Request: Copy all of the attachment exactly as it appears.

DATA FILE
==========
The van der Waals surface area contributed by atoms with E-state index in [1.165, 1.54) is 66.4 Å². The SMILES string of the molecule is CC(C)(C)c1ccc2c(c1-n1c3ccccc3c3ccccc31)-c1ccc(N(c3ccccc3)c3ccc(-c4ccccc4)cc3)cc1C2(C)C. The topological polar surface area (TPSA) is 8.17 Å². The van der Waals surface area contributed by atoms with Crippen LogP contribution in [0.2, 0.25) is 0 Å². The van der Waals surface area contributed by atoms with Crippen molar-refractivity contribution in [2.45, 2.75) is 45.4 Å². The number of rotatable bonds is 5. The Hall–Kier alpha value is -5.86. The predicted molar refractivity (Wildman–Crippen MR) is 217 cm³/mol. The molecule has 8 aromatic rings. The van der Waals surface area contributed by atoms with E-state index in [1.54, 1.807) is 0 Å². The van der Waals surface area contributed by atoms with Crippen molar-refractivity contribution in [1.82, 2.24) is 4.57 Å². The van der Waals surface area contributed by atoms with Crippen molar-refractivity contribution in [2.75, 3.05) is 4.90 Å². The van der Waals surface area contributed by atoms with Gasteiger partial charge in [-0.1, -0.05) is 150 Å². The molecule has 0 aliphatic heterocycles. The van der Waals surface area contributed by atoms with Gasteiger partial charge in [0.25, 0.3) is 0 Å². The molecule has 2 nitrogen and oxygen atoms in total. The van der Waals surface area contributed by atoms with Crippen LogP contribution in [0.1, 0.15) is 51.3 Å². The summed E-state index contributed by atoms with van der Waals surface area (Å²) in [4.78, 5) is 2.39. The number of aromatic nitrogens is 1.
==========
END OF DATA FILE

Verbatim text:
The van der Waals surface area contributed by atoms with E-state index in [1.165, 1.54) is 66.4 Å². The SMILES string of the molecule is CC(C)(C)c1ccc2c(c1-n1c3ccccc3c3ccccc31)-c1ccc(N(c3ccccc3)c3ccc(-c4ccccc4)cc3)cc1C2(C)C. The topological polar surface area (TPSA) is 8.17 Å². The van der Waals surface area contributed by atoms with Crippen LogP contribution in [0.2, 0.25) is 0 Å². The van der Waals surface area contributed by atoms with Crippen molar-refractivity contribution in [2.45, 2.75) is 45.4 Å². The number of rotatable bonds is 5. The Hall–Kier alpha value is -5.86. The predicted molar refractivity (Wildman–Crippen MR) is 217 cm³/mol. The molecule has 8 aromatic rings. The van der Waals surface area contributed by atoms with E-state index in [1.54, 1.807) is 0 Å². The van der Waals surface area contributed by atoms with Crippen molar-refractivity contribution in [1.82, 2.24) is 4.57 Å². The van der Waals surface area contributed by atoms with Crippen molar-refractivity contribution in [2.75, 3.05) is 4.90 Å². The van der Waals surface area contributed by atoms with Gasteiger partial charge in [-0.1, -0.05) is 150 Å². The molecule has 0 aliphatic heterocycles. The van der Waals surface area contributed by atoms with Gasteiger partial charge in [0.25, 0.3) is 0 Å². The molecule has 2 nitrogen and oxygen atoms in total. The van der Waals surface area contributed by atoms with Crippen LogP contribution in [0.1, 0.15) is 51.3 Å². The summed E-state index contributed by atoms with van der Waals surface area (Å²) in [4.78, 5) is 2.39. The number of aromatic nitrogens is 1.